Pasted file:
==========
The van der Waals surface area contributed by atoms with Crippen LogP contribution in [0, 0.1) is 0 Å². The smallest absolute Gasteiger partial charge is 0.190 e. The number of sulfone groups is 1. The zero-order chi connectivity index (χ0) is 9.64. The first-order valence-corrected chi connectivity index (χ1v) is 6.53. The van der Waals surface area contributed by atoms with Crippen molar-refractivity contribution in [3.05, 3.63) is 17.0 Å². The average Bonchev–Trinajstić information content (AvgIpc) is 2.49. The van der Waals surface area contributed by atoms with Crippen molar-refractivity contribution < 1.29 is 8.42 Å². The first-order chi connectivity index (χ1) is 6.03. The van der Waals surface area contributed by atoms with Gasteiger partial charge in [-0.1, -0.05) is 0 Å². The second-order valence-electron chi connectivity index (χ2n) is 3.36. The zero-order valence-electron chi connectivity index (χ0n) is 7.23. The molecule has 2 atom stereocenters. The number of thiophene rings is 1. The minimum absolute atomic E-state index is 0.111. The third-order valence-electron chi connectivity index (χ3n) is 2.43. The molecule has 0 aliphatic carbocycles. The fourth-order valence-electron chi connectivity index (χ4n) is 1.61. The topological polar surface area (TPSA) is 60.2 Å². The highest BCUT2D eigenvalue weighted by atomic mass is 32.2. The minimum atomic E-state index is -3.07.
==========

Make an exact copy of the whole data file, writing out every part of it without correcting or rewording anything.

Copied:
The van der Waals surface area contributed by atoms with Crippen LogP contribution in [0, 0.1) is 0 Å². The smallest absolute Gasteiger partial charge is 0.190 e. The number of sulfone groups is 1. The zero-order chi connectivity index (χ0) is 9.64. The first-order valence-corrected chi connectivity index (χ1v) is 6.53. The van der Waals surface area contributed by atoms with Crippen molar-refractivity contribution in [3.05, 3.63) is 17.0 Å². The average Bonchev–Trinajstić information content (AvgIpc) is 2.49. The van der Waals surface area contributed by atoms with Crippen molar-refractivity contribution < 1.29 is 8.42 Å². The first-order chi connectivity index (χ1) is 6.03. The van der Waals surface area contributed by atoms with Gasteiger partial charge in [-0.1, -0.05) is 0 Å². The second-order valence-electron chi connectivity index (χ2n) is 3.36. The zero-order valence-electron chi connectivity index (χ0n) is 7.23. The molecule has 2 atom stereocenters. The number of thiophene rings is 1. The minimum absolute atomic E-state index is 0.111. The third-order valence-electron chi connectivity index (χ3n) is 2.43. The molecule has 0 aliphatic carbocycles. The fourth-order valence-electron chi connectivity index (χ4n) is 1.61. The topological polar surface area (TPSA) is 60.2 Å². The highest BCUT2D eigenvalue weighted by atomic mass is 32.2. The minimum atomic E-state index is -3.07.